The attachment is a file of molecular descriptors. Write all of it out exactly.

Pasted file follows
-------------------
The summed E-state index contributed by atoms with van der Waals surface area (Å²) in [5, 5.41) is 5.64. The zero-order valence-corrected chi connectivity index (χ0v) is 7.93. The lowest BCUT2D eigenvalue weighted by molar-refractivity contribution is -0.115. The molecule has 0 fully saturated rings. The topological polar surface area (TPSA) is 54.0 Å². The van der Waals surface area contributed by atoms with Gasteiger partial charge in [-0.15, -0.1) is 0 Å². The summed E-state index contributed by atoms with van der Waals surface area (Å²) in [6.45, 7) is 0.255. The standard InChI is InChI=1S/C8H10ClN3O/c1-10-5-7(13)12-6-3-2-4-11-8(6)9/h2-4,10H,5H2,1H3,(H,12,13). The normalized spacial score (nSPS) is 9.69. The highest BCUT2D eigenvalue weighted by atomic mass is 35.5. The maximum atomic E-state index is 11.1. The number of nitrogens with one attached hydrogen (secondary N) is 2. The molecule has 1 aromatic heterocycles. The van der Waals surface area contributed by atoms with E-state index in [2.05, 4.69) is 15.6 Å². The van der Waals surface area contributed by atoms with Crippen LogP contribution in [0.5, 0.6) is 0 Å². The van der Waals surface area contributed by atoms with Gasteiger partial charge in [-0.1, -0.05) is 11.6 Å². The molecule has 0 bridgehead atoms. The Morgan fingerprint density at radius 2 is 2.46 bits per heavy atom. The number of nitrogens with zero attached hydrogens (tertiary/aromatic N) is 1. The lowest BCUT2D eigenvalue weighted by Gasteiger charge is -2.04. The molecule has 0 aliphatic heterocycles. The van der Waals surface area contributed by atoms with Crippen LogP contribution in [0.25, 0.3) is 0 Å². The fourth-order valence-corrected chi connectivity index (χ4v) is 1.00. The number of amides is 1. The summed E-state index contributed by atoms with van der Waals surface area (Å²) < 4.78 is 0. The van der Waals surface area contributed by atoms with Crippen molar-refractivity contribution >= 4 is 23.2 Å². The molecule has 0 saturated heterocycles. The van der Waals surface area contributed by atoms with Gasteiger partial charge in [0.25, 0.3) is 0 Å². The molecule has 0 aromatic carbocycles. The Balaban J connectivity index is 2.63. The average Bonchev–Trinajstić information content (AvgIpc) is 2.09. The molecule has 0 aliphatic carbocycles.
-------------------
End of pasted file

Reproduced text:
The summed E-state index contributed by atoms with van der Waals surface area (Å²) in [5, 5.41) is 5.64. The zero-order valence-corrected chi connectivity index (χ0v) is 7.93. The lowest BCUT2D eigenvalue weighted by molar-refractivity contribution is -0.115. The molecule has 0 fully saturated rings. The topological polar surface area (TPSA) is 54.0 Å². The van der Waals surface area contributed by atoms with Gasteiger partial charge in [-0.15, -0.1) is 0 Å². The summed E-state index contributed by atoms with van der Waals surface area (Å²) in [6.45, 7) is 0.255. The standard InChI is InChI=1S/C8H10ClN3O/c1-10-5-7(13)12-6-3-2-4-11-8(6)9/h2-4,10H,5H2,1H3,(H,12,13). The normalized spacial score (nSPS) is 9.69. The highest BCUT2D eigenvalue weighted by atomic mass is 35.5. The maximum atomic E-state index is 11.1. The number of nitrogens with one attached hydrogen (secondary N) is 2. The molecule has 1 aromatic heterocycles. The van der Waals surface area contributed by atoms with E-state index in [2.05, 4.69) is 15.6 Å². The van der Waals surface area contributed by atoms with Crippen LogP contribution in [0.5, 0.6) is 0 Å². The van der Waals surface area contributed by atoms with Gasteiger partial charge in [-0.1, -0.05) is 11.6 Å². The molecule has 0 bridgehead atoms. The Morgan fingerprint density at radius 2 is 2.46 bits per heavy atom. The number of nitrogens with zero attached hydrogens (tertiary/aromatic N) is 1. The lowest BCUT2D eigenvalue weighted by Gasteiger charge is -2.04. The molecule has 0 aliphatic heterocycles. The van der Waals surface area contributed by atoms with Crippen LogP contribution in [0.25, 0.3) is 0 Å². The fourth-order valence-corrected chi connectivity index (χ4v) is 1.00. The number of amides is 1. The summed E-state index contributed by atoms with van der Waals surface area (Å²) < 4.78 is 0. The van der Waals surface area contributed by atoms with Crippen molar-refractivity contribution >= 4 is 23.2 Å². The molecule has 0 saturated heterocycles. The van der Waals surface area contributed by atoms with Gasteiger partial charge in [0.25, 0.3) is 0 Å². The molecule has 0 aromatic carbocycles. The Balaban J connectivity index is 2.63. The average Bonchev–Trinajstić information content (AvgIpc) is 2.09. The molecule has 0 aliphatic carbocycles.